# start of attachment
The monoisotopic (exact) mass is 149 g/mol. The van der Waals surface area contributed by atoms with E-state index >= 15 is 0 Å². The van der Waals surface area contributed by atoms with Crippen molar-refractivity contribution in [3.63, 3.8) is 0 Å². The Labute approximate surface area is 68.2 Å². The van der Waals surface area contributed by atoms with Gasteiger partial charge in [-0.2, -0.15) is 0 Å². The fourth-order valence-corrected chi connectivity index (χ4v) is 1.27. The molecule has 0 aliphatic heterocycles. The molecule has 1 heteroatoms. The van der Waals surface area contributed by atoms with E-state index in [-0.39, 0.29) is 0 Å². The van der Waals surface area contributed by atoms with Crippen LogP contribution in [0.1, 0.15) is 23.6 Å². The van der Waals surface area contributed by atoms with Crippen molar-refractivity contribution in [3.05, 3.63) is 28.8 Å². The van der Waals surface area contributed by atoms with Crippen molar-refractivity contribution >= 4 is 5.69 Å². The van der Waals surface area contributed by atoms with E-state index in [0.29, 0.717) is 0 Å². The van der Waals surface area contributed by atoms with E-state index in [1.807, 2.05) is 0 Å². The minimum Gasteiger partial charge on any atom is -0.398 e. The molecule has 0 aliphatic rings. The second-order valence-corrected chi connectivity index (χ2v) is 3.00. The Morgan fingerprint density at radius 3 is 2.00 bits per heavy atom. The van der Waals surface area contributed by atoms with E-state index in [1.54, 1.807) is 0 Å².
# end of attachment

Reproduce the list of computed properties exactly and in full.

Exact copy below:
The monoisotopic (exact) mass is 149 g/mol. The van der Waals surface area contributed by atoms with E-state index >= 15 is 0 Å². The van der Waals surface area contributed by atoms with Crippen molar-refractivity contribution in [3.63, 3.8) is 0 Å². The Labute approximate surface area is 68.2 Å². The van der Waals surface area contributed by atoms with Gasteiger partial charge in [-0.2, -0.15) is 0 Å². The fourth-order valence-corrected chi connectivity index (χ4v) is 1.27. The molecule has 0 aliphatic heterocycles. The molecule has 1 heteroatoms. The van der Waals surface area contributed by atoms with E-state index in [-0.39, 0.29) is 0 Å². The van der Waals surface area contributed by atoms with Crippen LogP contribution in [0.1, 0.15) is 23.6 Å². The van der Waals surface area contributed by atoms with Crippen molar-refractivity contribution in [3.05, 3.63) is 28.8 Å². The van der Waals surface area contributed by atoms with Crippen molar-refractivity contribution >= 4 is 5.69 Å². The van der Waals surface area contributed by atoms with E-state index in [0.29, 0.717) is 0 Å². The van der Waals surface area contributed by atoms with E-state index in [1.807, 2.05) is 0 Å². The minimum Gasteiger partial charge on any atom is -0.398 e. The molecule has 0 aliphatic rings. The second-order valence-corrected chi connectivity index (χ2v) is 3.00. The Morgan fingerprint density at radius 3 is 2.00 bits per heavy atom. The van der Waals surface area contributed by atoms with E-state index in [1.54, 1.807) is 0 Å².